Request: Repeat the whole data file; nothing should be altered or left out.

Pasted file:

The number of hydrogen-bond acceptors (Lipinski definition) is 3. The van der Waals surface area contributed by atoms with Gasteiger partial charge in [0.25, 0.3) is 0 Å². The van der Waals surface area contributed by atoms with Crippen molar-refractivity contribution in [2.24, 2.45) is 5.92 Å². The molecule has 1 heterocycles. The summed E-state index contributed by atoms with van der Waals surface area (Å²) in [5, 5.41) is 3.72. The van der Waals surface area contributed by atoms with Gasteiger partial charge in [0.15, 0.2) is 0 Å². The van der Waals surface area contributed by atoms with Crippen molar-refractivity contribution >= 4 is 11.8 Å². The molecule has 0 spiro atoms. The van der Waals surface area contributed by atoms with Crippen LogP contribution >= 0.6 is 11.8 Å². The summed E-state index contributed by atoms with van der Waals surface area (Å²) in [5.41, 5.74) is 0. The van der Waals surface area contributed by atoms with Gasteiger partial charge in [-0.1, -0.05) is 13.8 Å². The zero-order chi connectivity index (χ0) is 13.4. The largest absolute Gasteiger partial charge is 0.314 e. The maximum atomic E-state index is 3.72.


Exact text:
The number of hydrogen-bond acceptors (Lipinski definition) is 3. The van der Waals surface area contributed by atoms with Gasteiger partial charge in [0.25, 0.3) is 0 Å². The van der Waals surface area contributed by atoms with Crippen molar-refractivity contribution in [2.24, 2.45) is 5.92 Å². The molecule has 1 heterocycles. The summed E-state index contributed by atoms with van der Waals surface area (Å²) in [5, 5.41) is 3.72. The van der Waals surface area contributed by atoms with Gasteiger partial charge in [0.15, 0.2) is 0 Å². The van der Waals surface area contributed by atoms with Crippen molar-refractivity contribution >= 4 is 11.8 Å². The molecule has 0 spiro atoms. The van der Waals surface area contributed by atoms with Crippen LogP contribution >= 0.6 is 11.8 Å². The summed E-state index contributed by atoms with van der Waals surface area (Å²) in [5.41, 5.74) is 0. The van der Waals surface area contributed by atoms with Gasteiger partial charge in [-0.1, -0.05) is 13.8 Å². The zero-order chi connectivity index (χ0) is 13.4. The largest absolute Gasteiger partial charge is 0.314 e. The maximum atomic E-state index is 3.72.